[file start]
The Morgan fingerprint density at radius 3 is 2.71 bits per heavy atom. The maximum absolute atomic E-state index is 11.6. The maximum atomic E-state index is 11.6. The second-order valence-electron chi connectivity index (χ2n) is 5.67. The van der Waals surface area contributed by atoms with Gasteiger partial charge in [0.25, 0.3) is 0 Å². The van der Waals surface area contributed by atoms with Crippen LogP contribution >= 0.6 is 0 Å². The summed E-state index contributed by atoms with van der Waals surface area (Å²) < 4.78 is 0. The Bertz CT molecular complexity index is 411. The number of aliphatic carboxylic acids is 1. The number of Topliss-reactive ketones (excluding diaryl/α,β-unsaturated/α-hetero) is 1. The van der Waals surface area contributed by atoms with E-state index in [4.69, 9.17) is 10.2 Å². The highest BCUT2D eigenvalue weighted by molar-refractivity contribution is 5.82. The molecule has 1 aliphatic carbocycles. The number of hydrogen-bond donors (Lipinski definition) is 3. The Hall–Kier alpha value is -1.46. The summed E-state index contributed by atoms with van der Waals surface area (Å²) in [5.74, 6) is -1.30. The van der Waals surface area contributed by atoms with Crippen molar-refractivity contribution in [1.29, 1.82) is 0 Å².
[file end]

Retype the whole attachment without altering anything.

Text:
The Morgan fingerprint density at radius 3 is 2.71 bits per heavy atom. The maximum absolute atomic E-state index is 11.6. The maximum atomic E-state index is 11.6. The second-order valence-electron chi connectivity index (χ2n) is 5.67. The van der Waals surface area contributed by atoms with Gasteiger partial charge in [0.25, 0.3) is 0 Å². The van der Waals surface area contributed by atoms with Crippen LogP contribution >= 0.6 is 0 Å². The summed E-state index contributed by atoms with van der Waals surface area (Å²) < 4.78 is 0. The Bertz CT molecular complexity index is 411. The number of aliphatic carboxylic acids is 1. The number of Topliss-reactive ketones (excluding diaryl/α,β-unsaturated/α-hetero) is 1. The van der Waals surface area contributed by atoms with E-state index in [4.69, 9.17) is 10.2 Å². The highest BCUT2D eigenvalue weighted by molar-refractivity contribution is 5.82. The molecule has 1 aliphatic carbocycles. The number of hydrogen-bond donors (Lipinski definition) is 3. The Hall–Kier alpha value is -1.46. The summed E-state index contributed by atoms with van der Waals surface area (Å²) in [5.74, 6) is -1.30. The van der Waals surface area contributed by atoms with Crippen molar-refractivity contribution in [1.29, 1.82) is 0 Å².